Pop power of 'American Idiot' jolts Heinz Hall



Green Day screamed an angry scream almost a decade ago, and the power-pop opera "American Idiot" burst forth, giving voice to like-minded antiestablishment rebels. The band's songwriter and frontman, Billie Joe Armstrong, had emerged from the punk scene with rage and angst and a multiplatinum hit, followed up in 2009 by "21st Century Breakdown." It was around that time that destiny took an odd turn -- toward the East Coast. He began hobnobbing with another rebel, Michael Mayer, the director of Tony-winning "Spring Awakening," a musical that threw tradition out the stage door and attracted young audiences to the theater.

A Broadway "American Idiot" was born of the pairing, as if the teenage survivors of "Spring Awakening" had skipped a couple of centuries and emerged in a post-9/11 haze of uncorked energy. Let loose from the friendly confines of the New York stage, the national touring company at Heinz Hall provides a jolt rarely seen inside the home of the Pittsburgh Symphony Orchestra.

"American Idiot" challenges the art form with Tony-winning set and lighting design that never rest -- walls dotted with relentless monitors, pulsating light and projections combine with the energetic, chaotic ensemble choreography so that at times every inch of the stage comes alive with movement. The show comes in at 90 minutes without intermission, packing two dozen Green Day songs and in-your-face profanity, sex and drug use. In the process, oppressive suburbs, soul-sucking cities and wages of war take it on the chin. Friendship and love are the things that transcend the idiot stuff that wants to drag you down.

Alex Nee talks about 'American Idiot'

The PG's Sharon Eberson talks with Alex Nee, star of "American Idiot," about his career, the Broadway tour and the Green Day songs that form the backbone of the musical. (Video by Melissa Tkach; 2/20/2013)

The loose thread of plot by the Armstrong-Mayer co-writing team finds three slacker friends who could be right out of a "Wayne's World" skit if they didn't traffic in f-bombs and booze. There's no slacking on vulgarity for the sake of the Pittsburgh audience vs. New York audiences. With very few exceptions, this is the show that was on Broadway for a year, April 2010-11, and was nominated for three Tonys, including best musical.

If you're easily offended by simulated scenes of sex acts and drug use, if you have little tolerance for profanity, if you have an image of what musical theater should be, you may be like the couple in my row who left after 15 minutes. (My hope is they spotted empty seats with a better view.) If you're a fan of Green Day's music or are open to an experience that will stretch your expectations of what theater can be, it's time to meet Johnny, Will and Tunney.

As the clueless Johnny, Alex Nee is the rebel without a cause who flees his mother and stepfather with equally clueless Tunney (Thomas Hettrick). Johnny heads to the cityscape of the "Boulevard of Broken Dreams" and finds himself divided by love and drugs -- he's lured into shooting up by the charismatic St. Jimmy (Trent Saunders more devilish cartoon than menacing), and he's lovestruck by an alluring woman who should be out of his league, "but she thinks I'm cute."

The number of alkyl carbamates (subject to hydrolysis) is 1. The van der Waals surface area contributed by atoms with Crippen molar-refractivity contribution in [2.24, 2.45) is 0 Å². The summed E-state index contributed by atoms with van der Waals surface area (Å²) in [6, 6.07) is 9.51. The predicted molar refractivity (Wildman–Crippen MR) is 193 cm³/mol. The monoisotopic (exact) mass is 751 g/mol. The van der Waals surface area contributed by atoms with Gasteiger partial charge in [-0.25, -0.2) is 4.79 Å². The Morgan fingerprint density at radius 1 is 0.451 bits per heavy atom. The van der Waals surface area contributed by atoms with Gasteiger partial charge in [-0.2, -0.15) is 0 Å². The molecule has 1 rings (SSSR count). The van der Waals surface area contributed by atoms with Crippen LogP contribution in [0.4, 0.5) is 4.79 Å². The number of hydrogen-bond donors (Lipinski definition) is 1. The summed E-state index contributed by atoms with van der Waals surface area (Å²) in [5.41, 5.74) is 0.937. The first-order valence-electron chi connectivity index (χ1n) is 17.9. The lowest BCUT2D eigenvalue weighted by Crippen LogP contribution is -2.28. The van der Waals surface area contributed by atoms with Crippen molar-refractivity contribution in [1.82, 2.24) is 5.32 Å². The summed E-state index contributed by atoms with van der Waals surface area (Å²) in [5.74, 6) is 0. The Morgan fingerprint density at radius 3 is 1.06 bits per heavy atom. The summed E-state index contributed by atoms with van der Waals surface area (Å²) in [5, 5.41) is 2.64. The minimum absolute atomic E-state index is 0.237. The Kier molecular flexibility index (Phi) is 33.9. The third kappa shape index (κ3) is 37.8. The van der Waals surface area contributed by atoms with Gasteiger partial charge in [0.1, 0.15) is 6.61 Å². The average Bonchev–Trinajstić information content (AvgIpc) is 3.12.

Mr. Nee offers up glimpses of Johnny's hopeless romantic side and has the vocal range, from sweet falsetto to uninhibited rocker, to follow in the footsteps of Mr. Armstrong and Broadway star John Gallagher Jr. He accompanies himself on guitar, he hurls his body into Steven Hoggett's demanding choreography and acts recklessly with aplomb. His pal Will (Casey O'Farrell) is left behind and rooted to the couch by obligation and regret, while Tunney is lured to another calling: the military. He marches off to war in a trance, following the charismatic "Favorite Son" (the buff Jared Young). Tunney's experiences culminate in one of the coolest sequences in "American Idiot," a dream scene in which he floats above his hospital bed in a dance with "Extraordinary Girl" Jenna Rubaii.

As a trio, the guys can rock out with the energetic ensemble on anthems such as "American Idiot" and "Holiday," or take it down a few dozen notches for the wrenching "Wake Me up When September Ends."

The women in the production sparkle, and not just when they're wearing sequins. Alyssa DiPalma as Whatsername and Kennedy Caughell as Will's baby mama, Heather, are able to pull themselves up by their bootstraps, even if it means leaving the men they love behind. "21 Guns" becomes a tribute to girl power as they appeal to their men to "Lay down your arms."

The tales of connections made and lost play out in a wasteland-playground. Vertical scaffolding serves as a jungle gym for the boys' antics, and then is turned over -- with Mr. Nee holding on tight -- to represent a bus. When the show opens, remember to look up for an unexpected entrance. When it closes, remember to wait for the curtain to rise again, because, like a Green Day concert, an encore awaits.

"American Idiot" is a bonus show on the PNC Broadway Across America -- Pittsburgh schedule, sandwiched between traditional musicals "Sister Act" and "Priscilla, Queen of the Desert." Those shows offer over-the-top comedy and plenty of glitz while moving to a disco beat; gritty "American Idiot" rolls along like a freight train of rage and chaos. It's good to know the expansive theater world makes room for both.

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Sharon Eberson: seberson@post-gazette.com or 412-263-1960; on Twitter at @SEberson_pg. First Published February 20, 2013 8:00 PM


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